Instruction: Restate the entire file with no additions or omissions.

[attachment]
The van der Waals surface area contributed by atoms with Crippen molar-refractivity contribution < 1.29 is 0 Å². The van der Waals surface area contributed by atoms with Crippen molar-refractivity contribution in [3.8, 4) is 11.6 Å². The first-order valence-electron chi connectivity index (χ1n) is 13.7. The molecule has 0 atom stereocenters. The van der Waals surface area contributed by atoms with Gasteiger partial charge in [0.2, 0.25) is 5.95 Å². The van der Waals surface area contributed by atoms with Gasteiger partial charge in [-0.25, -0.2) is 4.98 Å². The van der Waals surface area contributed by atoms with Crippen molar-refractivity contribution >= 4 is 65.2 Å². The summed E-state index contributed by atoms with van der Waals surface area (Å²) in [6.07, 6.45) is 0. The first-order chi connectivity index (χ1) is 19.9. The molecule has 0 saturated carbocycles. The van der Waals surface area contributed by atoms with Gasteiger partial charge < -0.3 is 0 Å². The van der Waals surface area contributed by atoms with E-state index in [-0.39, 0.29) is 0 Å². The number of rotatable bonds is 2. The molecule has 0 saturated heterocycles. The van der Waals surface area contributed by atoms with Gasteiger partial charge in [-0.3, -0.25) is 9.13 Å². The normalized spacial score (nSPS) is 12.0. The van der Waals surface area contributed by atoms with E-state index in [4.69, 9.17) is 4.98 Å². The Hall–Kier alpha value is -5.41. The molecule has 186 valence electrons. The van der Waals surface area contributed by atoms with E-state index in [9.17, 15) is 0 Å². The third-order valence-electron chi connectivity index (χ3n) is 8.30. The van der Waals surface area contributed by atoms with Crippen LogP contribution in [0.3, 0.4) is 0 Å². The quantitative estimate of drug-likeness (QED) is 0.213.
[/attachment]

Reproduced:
The van der Waals surface area contributed by atoms with Crippen molar-refractivity contribution < 1.29 is 0 Å². The van der Waals surface area contributed by atoms with Crippen molar-refractivity contribution in [3.8, 4) is 11.6 Å². The first-order valence-electron chi connectivity index (χ1n) is 13.7. The molecule has 0 atom stereocenters. The van der Waals surface area contributed by atoms with Gasteiger partial charge in [0.2, 0.25) is 5.95 Å². The van der Waals surface area contributed by atoms with Gasteiger partial charge in [-0.25, -0.2) is 4.98 Å². The van der Waals surface area contributed by atoms with Crippen molar-refractivity contribution >= 4 is 65.2 Å². The summed E-state index contributed by atoms with van der Waals surface area (Å²) in [6.07, 6.45) is 0. The first-order chi connectivity index (χ1) is 19.9. The molecule has 0 saturated carbocycles. The van der Waals surface area contributed by atoms with Gasteiger partial charge < -0.3 is 0 Å². The van der Waals surface area contributed by atoms with E-state index in [-0.39, 0.29) is 0 Å². The number of rotatable bonds is 2. The molecule has 0 saturated heterocycles. The van der Waals surface area contributed by atoms with Gasteiger partial charge in [-0.3, -0.25) is 9.13 Å². The normalized spacial score (nSPS) is 12.0. The van der Waals surface area contributed by atoms with E-state index in [4.69, 9.17) is 4.98 Å². The Hall–Kier alpha value is -5.41. The molecule has 186 valence electrons. The van der Waals surface area contributed by atoms with E-state index in [9.17, 15) is 0 Å². The third-order valence-electron chi connectivity index (χ3n) is 8.30. The van der Waals surface area contributed by atoms with Crippen LogP contribution in [0.3, 0.4) is 0 Å². The quantitative estimate of drug-likeness (QED) is 0.213.